, BEIJING, May 2 – Chinese Premier Li Keqiang is to visit four countries in Africa on his first tour of the continent since assuming his position a little over a year ago, seeking to nurture a booming economic relationship.
Li is scheduled to visit Ethiopia, Nigeria, Angola and Kenya during the trip, which begins Sunday and lasts for a week, officials said. It also includes a visit to the headquarters of the African Union in the Ethiopian capital Addis Ababa.
The trip follows one Chinese President Xi Jinping made to the continent last year, shortly after taking office, a journey that underscored Africa’s importance to China, the world’s second-largest economy.
Xi became state president and Li became premier in March last year, culminating a once-a-decade power transition in Communist Party-ruled China.
China’s economic growth has been partially fuelled by African natural resources including oil. READ: Chinese Premier Li Keqiang to visit Kenya.
“It is an important visit oriented towards the whole continent,” Zhang Ming, Chinese vice-minister for foreign affairs, told reporters, stressing that Li will be visiting Africa’s eastern, western and southern regions.
It “highlights the great importance we attach to China-Africa relations”, he added.
Zhang also said that renewing the “traditional friendship” between China and Africa as well as advancing a “new type of strategic partnership” were goals of the visit.
After arriving in Ethiopia on Sunday, Li journeys to Nigeria on Tuesday before moving on to Angola on Thursday and finally Kenya on Friday, China’s foreign ministry said.
According to official Chinese data, since 2009, China has been Africa’s largest trading partner for five consecutive years and an important source for new investments on the continent.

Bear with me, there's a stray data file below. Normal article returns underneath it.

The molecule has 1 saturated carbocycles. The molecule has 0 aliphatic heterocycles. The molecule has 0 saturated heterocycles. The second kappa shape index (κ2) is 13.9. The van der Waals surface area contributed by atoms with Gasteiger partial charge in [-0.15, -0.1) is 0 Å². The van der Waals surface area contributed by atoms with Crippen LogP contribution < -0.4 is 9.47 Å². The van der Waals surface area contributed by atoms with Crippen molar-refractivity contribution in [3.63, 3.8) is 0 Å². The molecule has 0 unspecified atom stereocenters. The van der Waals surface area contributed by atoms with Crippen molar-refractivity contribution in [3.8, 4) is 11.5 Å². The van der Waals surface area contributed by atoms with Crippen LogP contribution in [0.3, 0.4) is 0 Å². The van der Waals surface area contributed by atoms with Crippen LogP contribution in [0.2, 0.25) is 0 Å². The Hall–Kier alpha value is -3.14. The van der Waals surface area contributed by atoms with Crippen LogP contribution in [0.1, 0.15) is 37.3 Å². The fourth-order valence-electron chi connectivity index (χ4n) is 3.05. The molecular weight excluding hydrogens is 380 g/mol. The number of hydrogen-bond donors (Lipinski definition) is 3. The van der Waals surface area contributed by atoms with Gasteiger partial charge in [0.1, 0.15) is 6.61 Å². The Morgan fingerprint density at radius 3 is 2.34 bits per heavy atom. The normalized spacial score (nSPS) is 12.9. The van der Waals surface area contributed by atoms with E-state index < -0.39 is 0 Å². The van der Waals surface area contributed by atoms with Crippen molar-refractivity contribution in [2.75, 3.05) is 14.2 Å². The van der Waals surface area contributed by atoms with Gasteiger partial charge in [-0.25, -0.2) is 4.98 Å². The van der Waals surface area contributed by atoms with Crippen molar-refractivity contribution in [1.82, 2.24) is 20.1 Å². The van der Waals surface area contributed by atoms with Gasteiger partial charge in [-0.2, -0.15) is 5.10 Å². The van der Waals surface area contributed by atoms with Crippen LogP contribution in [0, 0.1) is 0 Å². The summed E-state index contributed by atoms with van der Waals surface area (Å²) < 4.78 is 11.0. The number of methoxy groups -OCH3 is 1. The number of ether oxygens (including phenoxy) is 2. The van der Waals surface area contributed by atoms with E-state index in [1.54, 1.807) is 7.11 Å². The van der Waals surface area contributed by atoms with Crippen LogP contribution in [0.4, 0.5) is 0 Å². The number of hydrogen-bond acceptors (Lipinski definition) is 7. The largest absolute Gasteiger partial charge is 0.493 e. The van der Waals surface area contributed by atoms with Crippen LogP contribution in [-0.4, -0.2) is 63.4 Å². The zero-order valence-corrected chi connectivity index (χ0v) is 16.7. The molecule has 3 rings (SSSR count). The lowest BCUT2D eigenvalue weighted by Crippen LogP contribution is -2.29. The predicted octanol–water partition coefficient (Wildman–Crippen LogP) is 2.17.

Assistant Minister of Commerce Zhang Xiangchen said that by the end of 2013, China’s direct investments to Africa reached $25 billion.
Stressing traditional China-Africa friendship, Zhang Ming noted that Li’s visit coincides with the 50th anniversary of late Chinese premier Zhou Enlai’s landmark visit to Africa in 1964.
Zhang said that nearly 60 cooperation documents will be signed on the visit, while China and the AU will jointly issue two important documents “on their mutual cooperation”.
Asked about the nature of the business deals expected, Zhang Xiangchen, the commerce ministry official, said: “We will sign many agreements, not only about oil”.
China’s growing role in Africa has also sparked tensions in some countries.
In February last year, for example, the Zambian government seized control of a Chinese-owned coal company due to poor compliance with safety and environmental standards, its mines minister said.
And in 2012 workers at the mine killed a Chinese manager during rioting over work conditions.
Acclaimed naturalist Jane Goodall told AFP in an interview earlier this year that China was exploiting Africa’s resources just as European colonisers did, with disastrous effects for the environment.
But South African President Jacob Zuma told CNBC Africa that China does business with his country on an equal footing, unlike some Western powers he criticised for dealing with South Africans as “former colonial subjects”.